What kind of spaces might schools create to encourage design thinking and maker experiences for students? Schools and organizations across the globe are prototyping solutions to this question. Some construct state-of-the-art innovation labs, like the iLab at The Nueva School, prototyped at the Hasso Plattner School of Design at Stanford University (the d.school) and equipped with a laser cutter and a sophisticated fabrication shop; others dedicate a corner of a classroom as a fix-it space, like first grade teacher Belinda Gray at the San Francisco Day School.
Another prototype brings making to you! Spark Truck, a maker space on wheels created by Stanford d.school students, pulls up and unfurls to reveal an impressive collection of tools, materials, and facilitators. Spark Truck’s summer 2012 launch tour provided hands-on design thinking experiences for 27,000 students in parking lots across 33 states—and now the project is the focus of a graduate level d.school course that will yield yearly iterations of the same truck, redesigned anew and ready to hit the road each summer.
Temescal Learning Community schools are curious about how their own spaces might encourage design thinking and maker experiences. On a recent visit to the Bay Area, architect, educator, and Agency by Design consultant, David Stephen led teams from Oakland International High School and Park Day School in a maker space exploration. The teams arrived at a fundamental question: should a school-based maker space stand-alone or should the school shift multiple spaces to invite making experiences? Proponents of the stand-alone space model describe the opportunities for sophisticated tool use, the need for materials and project storage, and the role a dedicated space plays in encouraging design thinking/maker programing at a school. These spaces should be stocked with tools and materials; ideal for whole-group, small-group, and individual work; very well-organized but designed for messy exploration; designed for exhibition of project work; considerate of light and sound; exceptionally flexible with moveable, modular furniture; rich with white board surfaces for brainstorming; and inviting and comfortable. Sounds pretty ideal, doesn’t it?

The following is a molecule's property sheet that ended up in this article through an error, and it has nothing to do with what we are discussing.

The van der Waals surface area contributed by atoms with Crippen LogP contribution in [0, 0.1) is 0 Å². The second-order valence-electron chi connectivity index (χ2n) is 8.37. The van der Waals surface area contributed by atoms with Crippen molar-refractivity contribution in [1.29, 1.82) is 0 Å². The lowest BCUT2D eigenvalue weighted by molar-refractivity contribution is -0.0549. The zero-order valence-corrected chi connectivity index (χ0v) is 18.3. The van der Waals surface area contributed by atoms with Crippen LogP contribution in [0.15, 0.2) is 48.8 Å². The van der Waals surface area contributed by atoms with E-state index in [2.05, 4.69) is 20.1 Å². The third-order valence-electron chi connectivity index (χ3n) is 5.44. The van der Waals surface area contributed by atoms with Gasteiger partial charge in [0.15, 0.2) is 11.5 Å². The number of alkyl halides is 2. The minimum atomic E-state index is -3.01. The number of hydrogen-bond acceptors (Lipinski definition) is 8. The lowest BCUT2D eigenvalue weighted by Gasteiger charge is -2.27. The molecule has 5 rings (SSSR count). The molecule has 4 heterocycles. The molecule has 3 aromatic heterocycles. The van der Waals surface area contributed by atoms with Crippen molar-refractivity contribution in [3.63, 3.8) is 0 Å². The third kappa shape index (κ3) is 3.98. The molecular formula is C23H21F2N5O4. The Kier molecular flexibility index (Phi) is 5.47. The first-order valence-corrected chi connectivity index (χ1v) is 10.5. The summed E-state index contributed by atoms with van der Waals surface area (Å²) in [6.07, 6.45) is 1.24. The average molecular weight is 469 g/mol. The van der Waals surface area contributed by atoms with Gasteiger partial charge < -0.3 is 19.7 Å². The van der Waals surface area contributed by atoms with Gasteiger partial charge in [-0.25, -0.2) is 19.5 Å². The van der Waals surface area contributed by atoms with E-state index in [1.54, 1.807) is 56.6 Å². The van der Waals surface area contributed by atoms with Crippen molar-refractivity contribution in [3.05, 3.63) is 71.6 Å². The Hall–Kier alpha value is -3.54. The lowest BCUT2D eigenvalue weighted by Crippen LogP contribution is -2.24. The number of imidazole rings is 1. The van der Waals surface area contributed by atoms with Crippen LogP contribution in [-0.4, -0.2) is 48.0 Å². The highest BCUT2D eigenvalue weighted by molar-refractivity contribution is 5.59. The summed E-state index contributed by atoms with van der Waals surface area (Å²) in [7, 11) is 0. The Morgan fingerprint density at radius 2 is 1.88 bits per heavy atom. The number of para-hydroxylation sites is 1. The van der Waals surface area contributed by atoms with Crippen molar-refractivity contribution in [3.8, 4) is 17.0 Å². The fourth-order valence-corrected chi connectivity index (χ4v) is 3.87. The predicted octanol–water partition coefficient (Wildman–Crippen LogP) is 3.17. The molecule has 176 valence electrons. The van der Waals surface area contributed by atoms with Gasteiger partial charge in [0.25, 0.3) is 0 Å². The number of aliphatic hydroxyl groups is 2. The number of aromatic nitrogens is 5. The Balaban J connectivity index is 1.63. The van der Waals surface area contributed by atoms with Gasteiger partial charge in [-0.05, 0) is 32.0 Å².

However, most schools might find it hard to snap their fingers and produce the funds and infrastructure for such a space. Schools interested in design thinking/maker education may instead opt for a school-wide space shift. Tours through our two schools revealed some innovative school-shift maker space ideas, and in the process, team members considered the value of this approach in reaching the goal of encouraging rich learning experiences for students across the school. Ideas included:
- Grade-level “neighborhoods” co-designed by students to include welcoming, versatile, indoor and outdoor learning and making areas
- Maker carts of varying size equipped with prototyping materials paired with empty storage carts for on-going project work
- Maker porches—weather protected spaces built outside of classrooms for messy, tool-heavy work
- Maker hubs across a school designed for sophisticated tool storage and use, weather protection, and collaborative project work
- School wide space-shifting to encourage broad staff and student engagement with design thinking and maker learning experiences
- A combination of a maker space home-base and school-wide satellite maker stations
How might each of these maker space development approaches support a school’s intention to grow design thinking and maker programs? If resources are not an issue, is there a clear best choice?